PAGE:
What have EDF said?
Announcing their latest plans this morning, EDF claim they have made significant changes from previous proposals.
The guaranteed bypasses of Theberton, Stratford St Andrew and Farnham may still be added to with a further link road to avoid Middleton Moor.
Plans to build a jetty for regular deliveries by sea have been scrapped to preserve the Minsmere AONB.
And reductions to the square-acre size and height of buildings on the workforce campus will protect the views and privacy of nearby residents.
Jim Crawford, Sizewell C project development director, said: “We want to build more than a power station, we can see from Hinkley Point C that nuclear new build will be a force for good and deliver social, environmental and economic benefits in Suffolk and across the East of England.
“We encourage people to come along to one of our exhibitions or to pick up a copy of the consultation document at their local library or our office in Leiston.
“It is important to us that people share their views on the latest proposals for Sizewell C and help shape the plans.”
The last changes will be made to EDF’s plans for Sizewell C before its submission to planning authorities.
EDF have been approached for a response to these concerns.
What changes have been made to the workers’ campus coming to Eastbridge?
The Eastbridge campus proposal has undergone minor changes since the last consultation, with no buildings over five storeys and greater landscaping to make the complex more in-keeping with the countryside.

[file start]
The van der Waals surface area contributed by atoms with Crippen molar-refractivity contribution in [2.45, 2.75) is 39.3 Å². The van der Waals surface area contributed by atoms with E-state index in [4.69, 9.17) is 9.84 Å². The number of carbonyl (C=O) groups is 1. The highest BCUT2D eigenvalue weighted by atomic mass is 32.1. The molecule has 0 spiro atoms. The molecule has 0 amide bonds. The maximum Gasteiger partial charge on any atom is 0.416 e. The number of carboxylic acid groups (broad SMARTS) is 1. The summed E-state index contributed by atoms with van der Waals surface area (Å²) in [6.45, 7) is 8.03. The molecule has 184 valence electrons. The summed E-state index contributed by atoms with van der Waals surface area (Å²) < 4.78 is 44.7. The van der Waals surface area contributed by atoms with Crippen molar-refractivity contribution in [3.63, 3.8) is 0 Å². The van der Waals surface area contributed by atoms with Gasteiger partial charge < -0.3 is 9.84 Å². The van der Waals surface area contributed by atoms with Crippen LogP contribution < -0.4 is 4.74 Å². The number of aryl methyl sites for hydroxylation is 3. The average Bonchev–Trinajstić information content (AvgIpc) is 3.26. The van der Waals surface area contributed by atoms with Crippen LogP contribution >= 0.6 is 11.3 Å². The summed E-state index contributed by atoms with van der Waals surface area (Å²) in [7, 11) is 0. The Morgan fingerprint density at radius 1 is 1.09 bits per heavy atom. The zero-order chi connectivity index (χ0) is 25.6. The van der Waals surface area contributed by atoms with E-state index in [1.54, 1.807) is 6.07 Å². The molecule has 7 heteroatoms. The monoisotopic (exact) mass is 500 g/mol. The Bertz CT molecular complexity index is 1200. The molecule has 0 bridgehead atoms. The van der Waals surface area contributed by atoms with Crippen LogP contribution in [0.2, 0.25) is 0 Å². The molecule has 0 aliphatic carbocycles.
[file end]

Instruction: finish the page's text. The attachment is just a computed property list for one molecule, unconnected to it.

Those against the development of the greenfield site say that EDF does not appear to have responded to work which explored options for split-site campuses - which could have been purposed as housing after construction.
In Somerset, for the Hinkley Point nuclear development site, worker campuses in Bridgewater are laid out to be instantly usable for new housing once the campus is no longer in use.
TEAGS co-chairman Alison Downes describing the development as “a temporary town”.
EDF have said that their latest proposals goes further than any previous designs to accommodate the local community.
The energy company is proposing establishing a housing fund to enable local authorities to take early measures to mitigate against potential impacts of Sizewell C on the local housing market.
By putting the campus in Eastbridge they also hope to contain traffic, reducing the impact of construction on local roads.
Where will I be able to see the latest plans?
EDF will be taking their proposal around Suffolk for comments from the public.
Travelling to each town with them will be the activist groups presenting ‘Sizewell Concerns’ - a counter-demonstration detailing what they want to see changed before construction begins.
The two can be found at:
Leiston, Saturday, January 5, 11am – 5pm
Theberton & Eastbridge, Monday, January 7, 11am – 7pm
Yoxford, Tuesday, January 8, 11am – 5pm
Darsham, Wednesday, January 9, 2pm – 8pm
Saxmundham, Saturday, January 12, 10am – 4pm
Middleton, Wednesday, January 16, 11am – 7pm
Southwold, Tuesday, January 17, 11am – 5pm
Aldeburgh, Friday, January 18, 1pm – 5.45pm
If you value what this story gives you, please consider supporting the East Anglian Daily Times. Click the link in the orange box above for details.